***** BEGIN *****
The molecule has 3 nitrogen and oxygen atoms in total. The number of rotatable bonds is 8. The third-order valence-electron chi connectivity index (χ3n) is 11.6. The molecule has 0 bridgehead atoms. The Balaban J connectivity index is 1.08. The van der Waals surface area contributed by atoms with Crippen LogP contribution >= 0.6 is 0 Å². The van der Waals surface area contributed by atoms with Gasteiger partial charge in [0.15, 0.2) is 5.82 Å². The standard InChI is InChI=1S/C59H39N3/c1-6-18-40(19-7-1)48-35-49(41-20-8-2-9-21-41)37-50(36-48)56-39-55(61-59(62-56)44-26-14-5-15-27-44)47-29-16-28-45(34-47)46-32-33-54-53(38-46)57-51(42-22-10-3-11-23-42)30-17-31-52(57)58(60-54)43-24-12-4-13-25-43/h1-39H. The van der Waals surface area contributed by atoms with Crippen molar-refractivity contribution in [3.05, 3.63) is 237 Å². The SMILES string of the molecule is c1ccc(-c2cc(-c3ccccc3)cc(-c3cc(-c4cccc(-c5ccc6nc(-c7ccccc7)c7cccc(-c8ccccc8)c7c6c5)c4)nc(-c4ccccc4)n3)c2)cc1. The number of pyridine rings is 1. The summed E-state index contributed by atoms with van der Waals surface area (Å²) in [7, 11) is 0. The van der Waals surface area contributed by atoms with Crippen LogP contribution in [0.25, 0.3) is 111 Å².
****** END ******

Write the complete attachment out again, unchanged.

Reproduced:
The molecule has 3 nitrogen and oxygen atoms in total. The number of rotatable bonds is 8. The third-order valence-electron chi connectivity index (χ3n) is 11.6. The molecule has 0 bridgehead atoms. The Balaban J connectivity index is 1.08. The van der Waals surface area contributed by atoms with Crippen LogP contribution >= 0.6 is 0 Å². The van der Waals surface area contributed by atoms with Gasteiger partial charge in [0.15, 0.2) is 5.82 Å². The standard InChI is InChI=1S/C59H39N3/c1-6-18-40(19-7-1)48-35-49(41-20-8-2-9-21-41)37-50(36-48)56-39-55(61-59(62-56)44-26-14-5-15-27-44)47-29-16-28-45(34-47)46-32-33-54-53(38-46)57-51(42-22-10-3-11-23-42)30-17-31-52(57)58(60-54)43-24-12-4-13-25-43/h1-39H. The van der Waals surface area contributed by atoms with Crippen molar-refractivity contribution in [3.05, 3.63) is 237 Å². The SMILES string of the molecule is c1ccc(-c2cc(-c3ccccc3)cc(-c3cc(-c4cccc(-c5ccc6nc(-c7ccccc7)c7cccc(-c8ccccc8)c7c6c5)c4)nc(-c4ccccc4)n3)c2)cc1. The number of pyridine rings is 1. The summed E-state index contributed by atoms with van der Waals surface area (Å²) in [7, 11) is 0. The van der Waals surface area contributed by atoms with Crippen LogP contribution in [0.25, 0.3) is 111 Å².